Jefferson enunciates his fears of consolidation and judicial supremacy. He writes to Judge Spencer Roane: "time indeed changes manners and notions, and so far we must expect institutions to bend to them. but time produces also corruption of principles, and against this it is the duty of good citizens to be ever on the watch ... we see already germs of this, as might be expected. but we are not the less bound to press against them. the multiplication of public officers, increase of expence beyond income, grown and entailment of a public debt, are indications solliciting the employment of the pruning knife.
"The great object of my fear is the federal judciary. that body, like Gravity, ever acting, with noiseless foot, & unalarming advance, gaining ground step by step, and holding what it gains, is ingulphing insidiously the special government into the jaws of that which feeds them." In this era most of the Supreme Court justices were appointed by Democratic presidents and before their elevation to the bench thought to be out of sympathy with the federalistic ideas of Chief Justice Marshall. Yet in matters pertaining to constitutional construction, they did little more than to add the weight of their silent concurrence to Marshall's decisions. The task of expounding the Constitution during this critical period of history devolved upon Marshall, who presided over the Court, deciding four cases of vital importance: Marbury vs. Madison, McCulloch vs. Maryland, Gibbons vs. Ogden, and Cohens vs. Virginia. The latter decision sounded the alarum with Jefferson. The Cohens had been convicted of selling D. C. lottery tickets in the state of Virginia, violating state law. The Cohens were prosecuted successfully by the state of Virginia. The Supreme Court upheld their convictions. The larger issue the court dealt with in making their decision was that of reviewing state court cases. The Supreme Court claimed full appellate jurisdiction over any case tried before a state court. Virginia, however felt the ruling limited states' rights, and declared the Supreme Court decision null and void, even though it had upheld the previous conviction. Jefferson hopes that "the recent recall to first principles however, by Colo. Taylor, by yourself and now by Alexander Smyth will ... be heard & obeyed, & that a temporary check will be effected." Roane had written a series of articles signed "Hampden" in the Enquirer in 1819 in which he asserted, quoting from the Federalist, that "the judiciary is the last resort in relation to the other departments of the government, but not in relation to the rights of the parties to the compact under which the judiciary is derived" (quoted by TJ in his letter to Roane, 6 September 1819). John Taylor had recently published a work entitled Construction Construed, and Constitutions Vindicated, which Jefferson had praised as the best treatise on republicanism since the adoption of the Constitution (Malone, Jefferson and His Time: The Sage of Monticello, p. 356).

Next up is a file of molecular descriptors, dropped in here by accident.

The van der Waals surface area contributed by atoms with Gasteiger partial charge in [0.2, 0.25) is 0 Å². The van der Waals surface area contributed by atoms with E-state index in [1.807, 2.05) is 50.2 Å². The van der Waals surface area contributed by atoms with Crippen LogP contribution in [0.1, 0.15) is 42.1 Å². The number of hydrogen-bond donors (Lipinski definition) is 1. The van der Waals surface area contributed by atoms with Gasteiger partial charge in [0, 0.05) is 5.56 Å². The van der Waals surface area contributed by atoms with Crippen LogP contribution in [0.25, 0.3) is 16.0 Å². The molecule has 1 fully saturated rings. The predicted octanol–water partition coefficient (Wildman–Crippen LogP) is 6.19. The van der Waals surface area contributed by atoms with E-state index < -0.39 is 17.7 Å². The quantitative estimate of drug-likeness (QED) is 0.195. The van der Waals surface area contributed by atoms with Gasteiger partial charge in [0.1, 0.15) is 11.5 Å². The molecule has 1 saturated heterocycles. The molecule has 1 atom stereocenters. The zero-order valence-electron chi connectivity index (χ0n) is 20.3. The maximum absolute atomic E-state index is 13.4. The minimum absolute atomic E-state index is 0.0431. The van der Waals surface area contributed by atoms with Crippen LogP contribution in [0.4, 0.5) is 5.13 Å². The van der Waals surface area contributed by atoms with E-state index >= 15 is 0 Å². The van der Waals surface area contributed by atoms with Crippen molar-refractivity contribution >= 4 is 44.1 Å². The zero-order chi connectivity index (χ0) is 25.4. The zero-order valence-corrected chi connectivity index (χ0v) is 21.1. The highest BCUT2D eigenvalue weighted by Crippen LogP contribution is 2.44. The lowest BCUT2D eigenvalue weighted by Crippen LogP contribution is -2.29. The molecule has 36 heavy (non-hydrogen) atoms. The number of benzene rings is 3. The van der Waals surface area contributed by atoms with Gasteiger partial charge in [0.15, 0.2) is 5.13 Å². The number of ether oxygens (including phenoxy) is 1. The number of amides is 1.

Lastly, Jefferson touches on the Missouri Question. "Last and most portentious of all is the missouri question. it is smeared over for the present ... what it is to become I see not; and leave to those who will leive to see it." When Missouri, a slave territory, came up for statehood, New York attached an amendment to the enabling bill mandating that there be no further importation of slaves and that any slaves born after its admission to the Union should be freed. While Jefferson maintained his anti-slavery position, his main contention with the bill was that Missouri should have the same control over her instittions as any other state. He feared that if the bill was passed it would eventually lead to a dissolution of the Union.
He does not elaborate on any of the issues, as "the decays of nature [have] withdrawn me from the list of combatants. great decline in the energies of the body impart naturally a corresponding wane of the mind, and a honing after tranquility as the last and sweetest asylum of age." He prefers now to focus on the establishment of the University of Virginia. "the University will give employment to my remaining years, and quite enough for my senile faculties. it is the last act of usefulness I can render, and could I see it open, I would not ask an hour more of life."
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